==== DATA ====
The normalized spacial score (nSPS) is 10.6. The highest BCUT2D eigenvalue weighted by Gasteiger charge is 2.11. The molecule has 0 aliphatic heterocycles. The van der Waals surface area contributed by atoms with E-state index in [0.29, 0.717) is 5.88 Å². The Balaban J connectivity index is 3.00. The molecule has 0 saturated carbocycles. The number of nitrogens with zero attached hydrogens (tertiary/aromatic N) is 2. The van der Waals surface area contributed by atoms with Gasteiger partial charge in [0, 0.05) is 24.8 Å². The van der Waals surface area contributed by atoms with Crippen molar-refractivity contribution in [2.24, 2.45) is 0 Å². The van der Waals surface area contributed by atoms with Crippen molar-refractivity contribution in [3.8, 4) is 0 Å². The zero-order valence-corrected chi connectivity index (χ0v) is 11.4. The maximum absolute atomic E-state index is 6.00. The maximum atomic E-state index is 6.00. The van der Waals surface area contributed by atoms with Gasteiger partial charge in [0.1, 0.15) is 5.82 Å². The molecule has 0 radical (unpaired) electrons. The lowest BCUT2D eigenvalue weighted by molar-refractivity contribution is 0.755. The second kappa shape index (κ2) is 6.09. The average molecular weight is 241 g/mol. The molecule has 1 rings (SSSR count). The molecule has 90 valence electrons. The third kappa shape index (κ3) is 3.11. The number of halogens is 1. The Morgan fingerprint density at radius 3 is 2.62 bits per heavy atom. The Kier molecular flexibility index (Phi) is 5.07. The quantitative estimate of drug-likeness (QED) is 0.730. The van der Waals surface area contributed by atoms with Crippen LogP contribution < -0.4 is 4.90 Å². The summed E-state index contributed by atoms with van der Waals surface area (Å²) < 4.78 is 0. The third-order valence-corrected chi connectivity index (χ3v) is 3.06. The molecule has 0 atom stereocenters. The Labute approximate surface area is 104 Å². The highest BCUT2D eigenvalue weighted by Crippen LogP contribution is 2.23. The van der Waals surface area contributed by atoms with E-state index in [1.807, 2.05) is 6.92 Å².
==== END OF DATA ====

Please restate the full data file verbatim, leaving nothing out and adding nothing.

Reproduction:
The normalized spacial score (nSPS) is 10.6. The highest BCUT2D eigenvalue weighted by Gasteiger charge is 2.11. The molecule has 0 aliphatic heterocycles. The van der Waals surface area contributed by atoms with E-state index in [0.29, 0.717) is 5.88 Å². The Balaban J connectivity index is 3.00. The molecule has 0 saturated carbocycles. The number of nitrogens with zero attached hydrogens (tertiary/aromatic N) is 2. The van der Waals surface area contributed by atoms with Gasteiger partial charge in [0, 0.05) is 24.8 Å². The van der Waals surface area contributed by atoms with Crippen molar-refractivity contribution in [2.24, 2.45) is 0 Å². The van der Waals surface area contributed by atoms with Crippen molar-refractivity contribution in [3.8, 4) is 0 Å². The zero-order valence-corrected chi connectivity index (χ0v) is 11.4. The maximum absolute atomic E-state index is 6.00. The maximum atomic E-state index is 6.00. The van der Waals surface area contributed by atoms with Gasteiger partial charge in [0.1, 0.15) is 5.82 Å². The molecule has 0 radical (unpaired) electrons. The lowest BCUT2D eigenvalue weighted by molar-refractivity contribution is 0.755. The second kappa shape index (κ2) is 6.09. The average molecular weight is 241 g/mol. The molecule has 1 rings (SSSR count). The molecule has 90 valence electrons. The third kappa shape index (κ3) is 3.11. The number of halogens is 1. The Morgan fingerprint density at radius 3 is 2.62 bits per heavy atom. The Kier molecular flexibility index (Phi) is 5.07. The quantitative estimate of drug-likeness (QED) is 0.730. The van der Waals surface area contributed by atoms with Crippen LogP contribution < -0.4 is 4.90 Å². The summed E-state index contributed by atoms with van der Waals surface area (Å²) < 4.78 is 0. The third-order valence-corrected chi connectivity index (χ3v) is 3.06. The molecule has 0 atom stereocenters. The Labute approximate surface area is 104 Å². The highest BCUT2D eigenvalue weighted by Crippen LogP contribution is 2.23. The van der Waals surface area contributed by atoms with E-state index in [1.807, 2.05) is 6.92 Å².